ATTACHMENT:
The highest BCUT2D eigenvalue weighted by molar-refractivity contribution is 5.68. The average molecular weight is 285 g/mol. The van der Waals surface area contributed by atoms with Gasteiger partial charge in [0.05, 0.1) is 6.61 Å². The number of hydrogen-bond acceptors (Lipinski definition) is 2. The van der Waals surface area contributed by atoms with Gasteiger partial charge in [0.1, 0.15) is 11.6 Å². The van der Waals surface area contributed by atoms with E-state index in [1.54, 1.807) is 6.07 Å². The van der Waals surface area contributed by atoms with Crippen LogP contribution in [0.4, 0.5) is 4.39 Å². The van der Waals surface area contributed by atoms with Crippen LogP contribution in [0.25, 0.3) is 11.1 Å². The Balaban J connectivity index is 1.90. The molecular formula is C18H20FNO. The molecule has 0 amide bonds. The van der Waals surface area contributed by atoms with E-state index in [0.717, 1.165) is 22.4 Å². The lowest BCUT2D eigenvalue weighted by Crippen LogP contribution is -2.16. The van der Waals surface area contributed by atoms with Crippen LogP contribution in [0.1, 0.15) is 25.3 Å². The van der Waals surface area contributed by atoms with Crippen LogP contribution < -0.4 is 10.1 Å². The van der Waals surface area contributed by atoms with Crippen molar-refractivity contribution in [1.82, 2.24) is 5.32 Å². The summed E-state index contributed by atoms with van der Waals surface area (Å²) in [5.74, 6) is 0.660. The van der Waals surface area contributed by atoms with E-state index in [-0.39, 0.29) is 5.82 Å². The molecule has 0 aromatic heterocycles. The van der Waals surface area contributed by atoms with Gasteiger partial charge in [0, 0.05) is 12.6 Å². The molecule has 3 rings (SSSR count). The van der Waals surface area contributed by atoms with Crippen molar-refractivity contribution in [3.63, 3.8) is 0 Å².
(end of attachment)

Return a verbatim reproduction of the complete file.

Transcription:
The highest BCUT2D eigenvalue weighted by molar-refractivity contribution is 5.68. The average molecular weight is 285 g/mol. The van der Waals surface area contributed by atoms with Gasteiger partial charge in [0.05, 0.1) is 6.61 Å². The number of hydrogen-bond acceptors (Lipinski definition) is 2. The van der Waals surface area contributed by atoms with Gasteiger partial charge in [0.1, 0.15) is 11.6 Å². The van der Waals surface area contributed by atoms with E-state index in [1.54, 1.807) is 6.07 Å². The van der Waals surface area contributed by atoms with Crippen LogP contribution in [0.4, 0.5) is 4.39 Å². The van der Waals surface area contributed by atoms with Crippen LogP contribution in [0.25, 0.3) is 11.1 Å². The Balaban J connectivity index is 1.90. The molecular formula is C18H20FNO. The molecule has 0 amide bonds. The van der Waals surface area contributed by atoms with E-state index in [0.717, 1.165) is 22.4 Å². The lowest BCUT2D eigenvalue weighted by Crippen LogP contribution is -2.16. The van der Waals surface area contributed by atoms with Crippen LogP contribution in [0.1, 0.15) is 25.3 Å². The van der Waals surface area contributed by atoms with Crippen LogP contribution < -0.4 is 10.1 Å². The van der Waals surface area contributed by atoms with Crippen molar-refractivity contribution in [1.82, 2.24) is 5.32 Å². The summed E-state index contributed by atoms with van der Waals surface area (Å²) in [5.74, 6) is 0.660. The van der Waals surface area contributed by atoms with E-state index in [-0.39, 0.29) is 5.82 Å². The molecule has 0 aromatic heterocycles. The van der Waals surface area contributed by atoms with Gasteiger partial charge in [0, 0.05) is 12.6 Å². The molecule has 3 rings (SSSR count). The van der Waals surface area contributed by atoms with Crippen molar-refractivity contribution in [3.63, 3.8) is 0 Å².